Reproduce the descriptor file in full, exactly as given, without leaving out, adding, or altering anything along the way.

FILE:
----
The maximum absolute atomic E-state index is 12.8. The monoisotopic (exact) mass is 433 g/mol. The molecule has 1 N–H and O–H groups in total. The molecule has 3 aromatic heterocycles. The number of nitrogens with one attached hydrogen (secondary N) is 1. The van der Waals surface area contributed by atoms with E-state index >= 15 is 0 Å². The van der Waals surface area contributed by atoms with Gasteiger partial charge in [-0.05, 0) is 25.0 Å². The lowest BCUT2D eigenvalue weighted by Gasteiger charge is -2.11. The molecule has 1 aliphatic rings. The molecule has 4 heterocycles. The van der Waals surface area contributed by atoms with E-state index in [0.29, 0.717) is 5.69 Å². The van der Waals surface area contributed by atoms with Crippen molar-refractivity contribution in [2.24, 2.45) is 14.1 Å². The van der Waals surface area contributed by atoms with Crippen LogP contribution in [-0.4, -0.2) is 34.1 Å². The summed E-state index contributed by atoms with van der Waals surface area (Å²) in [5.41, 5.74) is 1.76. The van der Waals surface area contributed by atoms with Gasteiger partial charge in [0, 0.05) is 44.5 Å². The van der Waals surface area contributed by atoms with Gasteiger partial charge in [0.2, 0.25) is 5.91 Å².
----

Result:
The maximum absolute atomic E-state index is 12.8. The monoisotopic (exact) mass is 433 g/mol. The molecule has 1 N–H and O–H groups in total. The molecule has 3 aromatic heterocycles. The number of nitrogens with one attached hydrogen (secondary N) is 1. The van der Waals surface area contributed by atoms with E-state index >= 15 is 0 Å². The van der Waals surface area contributed by atoms with Gasteiger partial charge in [-0.05, 0) is 25.0 Å². The lowest BCUT2D eigenvalue weighted by Gasteiger charge is -2.11. The molecule has 1 aliphatic rings. The molecule has 4 heterocycles. The van der Waals surface area contributed by atoms with E-state index in [0.29, 0.717) is 5.69 Å². The van der Waals surface area contributed by atoms with Crippen molar-refractivity contribution in [2.24, 2.45) is 14.1 Å². The van der Waals surface area contributed by atoms with Crippen LogP contribution in [-0.4, -0.2) is 34.1 Å². The summed E-state index contributed by atoms with van der Waals surface area (Å²) in [5.41, 5.74) is 1.76. The van der Waals surface area contributed by atoms with Gasteiger partial charge in [0, 0.05) is 44.5 Å². The van der Waals surface area contributed by atoms with Gasteiger partial charge in [0.2, 0.25) is 5.91 Å².